Project description:Hypercholesterolemia is one of the key risk factors for coronary heart disease, a major cause of death in developed countries. Suppression of NPC1L1-mediated dietary and biliary cholesterol absorption is predicted to be one of the most effective ways to reduce the risk of hypercholesterolemia. In a screen for natural products that inhibit ezetimibe glucuronide binding to NPC1L1, we found a novel compound, fomiroid A, in extracts of the mushroom Fomitopsis nigra. Fomiroid A is a lanosterone derivative with molecular formula C30H48O3. Fomiroid A inhibited ezetimibe glucuronide binding to NPC1L1, and dose-dependently prevented NPC1L1-mediated cholesterol uptake and formation of esterified cholesterol in NPC1L1-expressing Caco2 cells. Fomiroid A exhibited a pharmacological chaperone activity that corrected trafficking defects of the L1072T/L1168I mutant of NPC1L1. Because ezetimibe does not have such an activity, the binding site and mode of action of fomiroid A are likely to be distinct from those of ezetimibe.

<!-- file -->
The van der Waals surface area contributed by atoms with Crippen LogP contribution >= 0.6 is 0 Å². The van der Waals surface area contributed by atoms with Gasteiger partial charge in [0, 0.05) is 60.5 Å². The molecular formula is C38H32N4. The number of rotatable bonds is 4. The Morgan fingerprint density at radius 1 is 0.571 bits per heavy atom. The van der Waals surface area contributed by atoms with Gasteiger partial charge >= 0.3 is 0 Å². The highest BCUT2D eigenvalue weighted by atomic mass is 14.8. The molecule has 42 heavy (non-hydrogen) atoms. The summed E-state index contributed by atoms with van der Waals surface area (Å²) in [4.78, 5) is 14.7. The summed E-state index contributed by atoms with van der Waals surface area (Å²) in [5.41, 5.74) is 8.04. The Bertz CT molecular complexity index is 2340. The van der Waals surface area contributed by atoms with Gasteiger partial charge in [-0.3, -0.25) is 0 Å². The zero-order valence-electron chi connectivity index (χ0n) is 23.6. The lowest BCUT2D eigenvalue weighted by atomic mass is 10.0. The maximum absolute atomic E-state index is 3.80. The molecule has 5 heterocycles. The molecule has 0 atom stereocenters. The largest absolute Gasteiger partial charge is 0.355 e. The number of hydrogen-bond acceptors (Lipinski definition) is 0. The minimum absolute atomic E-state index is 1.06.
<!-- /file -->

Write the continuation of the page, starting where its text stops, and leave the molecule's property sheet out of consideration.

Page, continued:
Project description:The intestinal absorption of cholesterol is mediated by a multipass membrane protein, Niemann-Pick C1-Like 1 (NPC1L1), the molecular target of a cholesterol lowering therapy ezetimibe. While ezetimibe gained Food and Drug Administration approval in 2002, its mechanism of action has remained unclear. Here, we present two cryo-electron microscopy structures of NPC1L1, one in its apo form and the other complexed with ezetimibe. The apo form represents an open state in which the N-terminal domain (NTD) interacts loosely with the rest of NPC1L1, leaving the NTD central cavity accessible for cholesterol loading. The ezetimibe-bound form signifies a closed state in which the NTD rotates ~60°, creating a continuous tunnel enabling cholesterol movement into the plasma membrane. Ezetimibe blocks cholesterol transport by occluding the tunnel instead of competing with cholesterol binding. These findings provide insight into the molecular mechanisms of NPC1L1-mediated cholesterol transport and ezetimibe inhibition, paving the way for more effective therapeutic development.